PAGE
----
Some people have told me that they experienced a big improvement in their walk with God when they had a vision of the resurrected Christ.

I wanted to do better in my walk, but how does one go about getting such a vision? Details were light or non-existent. I remember one Calvary Chapel pastor encouraging the congregation to “visualize the throne room and Jesus sitting there.” Well, I could do some imagining, I guess, but that didn’t help. I was aware I was just making it up.

Since I found that Torah is for all believers, I have actually seen the Father and the Son as I read His Word and do what He says. I’m making a lot of changes for the better in my growth and walk with God, but some of the changes I need to make are coming slow. Do I need a vision of the resurrected Christ to become a different, more righteous person?

As I was pondering this a few days ago, I had what I think was in fact a vision. But it wasn’t of the resurrected Christ. I think God gave me a better vision, one which is going to help much better.

He gave me a vision of myself.

I don’t mean the same type of vision that some believers claim to see of Jesus. I mean God gave me a view of myself as He sees me, with emphasis on my character development (or lack of it). I got a glimpse of myself as I really am, which cut through the image I have of myself normally. We want to think the best of ourselves, and we craft an image that we hope is true. But most of the time it isn’t true. It’s just wishful thinking.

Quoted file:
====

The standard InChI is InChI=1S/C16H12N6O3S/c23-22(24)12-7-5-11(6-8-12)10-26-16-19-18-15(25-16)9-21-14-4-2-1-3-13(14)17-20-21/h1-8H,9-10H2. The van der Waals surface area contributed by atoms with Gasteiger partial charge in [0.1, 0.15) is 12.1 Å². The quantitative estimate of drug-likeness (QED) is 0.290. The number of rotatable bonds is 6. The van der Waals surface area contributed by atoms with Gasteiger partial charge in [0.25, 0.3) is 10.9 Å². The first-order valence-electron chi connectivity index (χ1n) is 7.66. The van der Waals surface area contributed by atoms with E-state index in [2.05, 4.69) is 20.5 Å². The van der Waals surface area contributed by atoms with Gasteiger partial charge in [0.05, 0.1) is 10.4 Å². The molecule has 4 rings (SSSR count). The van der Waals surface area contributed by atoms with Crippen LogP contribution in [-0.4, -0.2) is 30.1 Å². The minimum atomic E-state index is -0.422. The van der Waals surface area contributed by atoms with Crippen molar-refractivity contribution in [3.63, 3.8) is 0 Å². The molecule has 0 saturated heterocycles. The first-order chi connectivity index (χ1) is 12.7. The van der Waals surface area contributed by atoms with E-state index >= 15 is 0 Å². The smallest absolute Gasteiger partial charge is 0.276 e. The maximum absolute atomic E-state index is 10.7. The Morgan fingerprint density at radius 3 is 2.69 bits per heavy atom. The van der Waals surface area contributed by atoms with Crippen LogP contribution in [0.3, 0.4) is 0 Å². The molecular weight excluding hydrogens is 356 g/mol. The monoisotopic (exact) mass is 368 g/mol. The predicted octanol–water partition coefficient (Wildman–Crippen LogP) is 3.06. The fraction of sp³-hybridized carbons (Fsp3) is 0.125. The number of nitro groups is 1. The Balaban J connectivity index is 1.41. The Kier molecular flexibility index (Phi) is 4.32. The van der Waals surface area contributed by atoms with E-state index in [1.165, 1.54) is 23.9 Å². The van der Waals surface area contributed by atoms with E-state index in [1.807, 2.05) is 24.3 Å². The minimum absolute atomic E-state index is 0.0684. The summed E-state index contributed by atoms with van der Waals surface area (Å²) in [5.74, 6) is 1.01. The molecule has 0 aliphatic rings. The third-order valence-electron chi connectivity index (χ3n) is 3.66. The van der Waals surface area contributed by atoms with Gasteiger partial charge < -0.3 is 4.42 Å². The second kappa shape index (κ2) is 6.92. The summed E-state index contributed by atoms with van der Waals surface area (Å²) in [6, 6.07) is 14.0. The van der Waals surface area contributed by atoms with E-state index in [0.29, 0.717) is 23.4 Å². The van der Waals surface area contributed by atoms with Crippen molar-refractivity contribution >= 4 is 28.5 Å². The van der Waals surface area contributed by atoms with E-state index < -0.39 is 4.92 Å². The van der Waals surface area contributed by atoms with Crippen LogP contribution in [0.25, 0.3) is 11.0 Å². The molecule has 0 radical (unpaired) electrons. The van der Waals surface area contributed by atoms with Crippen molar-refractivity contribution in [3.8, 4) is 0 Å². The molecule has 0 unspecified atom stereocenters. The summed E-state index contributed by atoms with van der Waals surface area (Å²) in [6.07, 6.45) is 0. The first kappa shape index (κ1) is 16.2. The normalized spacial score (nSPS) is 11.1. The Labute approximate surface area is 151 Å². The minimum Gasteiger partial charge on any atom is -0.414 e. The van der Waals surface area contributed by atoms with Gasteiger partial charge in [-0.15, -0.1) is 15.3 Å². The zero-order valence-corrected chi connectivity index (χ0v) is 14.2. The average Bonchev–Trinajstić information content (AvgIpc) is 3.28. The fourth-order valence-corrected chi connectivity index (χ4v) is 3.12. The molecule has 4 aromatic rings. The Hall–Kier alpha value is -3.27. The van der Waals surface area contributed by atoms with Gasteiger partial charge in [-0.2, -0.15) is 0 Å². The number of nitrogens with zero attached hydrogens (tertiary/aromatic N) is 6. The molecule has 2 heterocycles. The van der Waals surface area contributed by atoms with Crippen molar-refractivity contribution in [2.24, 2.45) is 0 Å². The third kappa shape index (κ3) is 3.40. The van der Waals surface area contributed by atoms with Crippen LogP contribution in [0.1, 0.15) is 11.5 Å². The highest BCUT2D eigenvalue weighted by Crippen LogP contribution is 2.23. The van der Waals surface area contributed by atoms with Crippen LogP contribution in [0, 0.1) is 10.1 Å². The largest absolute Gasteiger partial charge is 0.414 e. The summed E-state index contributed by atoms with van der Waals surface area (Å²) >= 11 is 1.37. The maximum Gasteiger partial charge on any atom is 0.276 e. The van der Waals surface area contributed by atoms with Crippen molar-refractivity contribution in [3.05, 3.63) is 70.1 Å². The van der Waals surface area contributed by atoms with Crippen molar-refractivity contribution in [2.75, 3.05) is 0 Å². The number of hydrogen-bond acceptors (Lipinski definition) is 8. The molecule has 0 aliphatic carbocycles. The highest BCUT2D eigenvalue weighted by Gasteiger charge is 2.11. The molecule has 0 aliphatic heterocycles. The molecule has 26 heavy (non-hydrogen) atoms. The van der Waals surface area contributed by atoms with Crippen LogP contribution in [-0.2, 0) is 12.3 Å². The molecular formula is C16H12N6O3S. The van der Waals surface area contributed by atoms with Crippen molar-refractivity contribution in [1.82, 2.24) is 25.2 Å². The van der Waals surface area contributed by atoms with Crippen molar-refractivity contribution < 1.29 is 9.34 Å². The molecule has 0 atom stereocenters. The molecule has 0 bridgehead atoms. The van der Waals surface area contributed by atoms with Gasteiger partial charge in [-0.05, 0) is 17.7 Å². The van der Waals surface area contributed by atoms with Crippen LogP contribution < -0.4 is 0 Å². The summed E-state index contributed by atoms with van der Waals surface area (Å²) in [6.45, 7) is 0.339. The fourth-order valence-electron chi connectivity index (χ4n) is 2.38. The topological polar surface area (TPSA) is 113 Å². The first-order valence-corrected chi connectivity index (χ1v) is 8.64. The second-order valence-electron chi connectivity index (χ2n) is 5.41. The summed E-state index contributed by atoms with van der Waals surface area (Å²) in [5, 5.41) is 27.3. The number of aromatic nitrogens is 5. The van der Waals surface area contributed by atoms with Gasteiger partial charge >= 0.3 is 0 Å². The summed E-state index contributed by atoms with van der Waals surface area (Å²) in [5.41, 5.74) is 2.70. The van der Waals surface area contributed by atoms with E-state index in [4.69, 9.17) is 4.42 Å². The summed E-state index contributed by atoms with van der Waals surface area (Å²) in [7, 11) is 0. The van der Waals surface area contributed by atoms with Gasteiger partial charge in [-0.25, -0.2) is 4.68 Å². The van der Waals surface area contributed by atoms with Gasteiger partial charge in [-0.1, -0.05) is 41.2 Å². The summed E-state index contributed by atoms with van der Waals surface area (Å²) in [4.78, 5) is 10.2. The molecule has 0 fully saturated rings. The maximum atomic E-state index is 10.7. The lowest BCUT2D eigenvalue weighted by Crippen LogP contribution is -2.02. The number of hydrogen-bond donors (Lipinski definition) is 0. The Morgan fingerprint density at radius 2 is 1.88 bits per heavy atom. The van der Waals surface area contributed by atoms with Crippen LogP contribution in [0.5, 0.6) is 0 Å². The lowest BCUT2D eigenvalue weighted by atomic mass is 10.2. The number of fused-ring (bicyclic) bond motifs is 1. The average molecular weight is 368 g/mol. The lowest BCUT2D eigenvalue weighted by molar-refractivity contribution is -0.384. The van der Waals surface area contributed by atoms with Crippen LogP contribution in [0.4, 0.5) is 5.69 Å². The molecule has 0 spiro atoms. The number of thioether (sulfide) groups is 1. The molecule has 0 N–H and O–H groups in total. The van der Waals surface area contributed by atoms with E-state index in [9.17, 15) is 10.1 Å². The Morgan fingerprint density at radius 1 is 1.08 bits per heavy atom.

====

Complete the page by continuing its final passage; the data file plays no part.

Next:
The downside to seeing yourself as you really are is it’s very discouraging. The upside is, when you accept the truth about yourself and take responsibility for your actions and for changing your actions, then you can make progress in moving closer to God. The reason is that as you draw closer to the light of the Father you become more aware of what you lack in perfection or holiness. You can either patch over your flaws with fig leaves as did Adam and Havah, or with improved vision you can accept and change.

It was painful looking at my history and seeing the bad decisions, the unwillingness to do what God said I should do, the times of stunted growth; simply because I didn’t want to give up my comfort.

So in a sense I did get a vision of the resurrected Christ through eating and drinking His body and blood (hearing and doing His word). But what really got me was the vision of myself as I really am.

I still need a lot of work, but the job is actually easier with an honest, albeit painful, self-evaluation.

Shalom

Bruce

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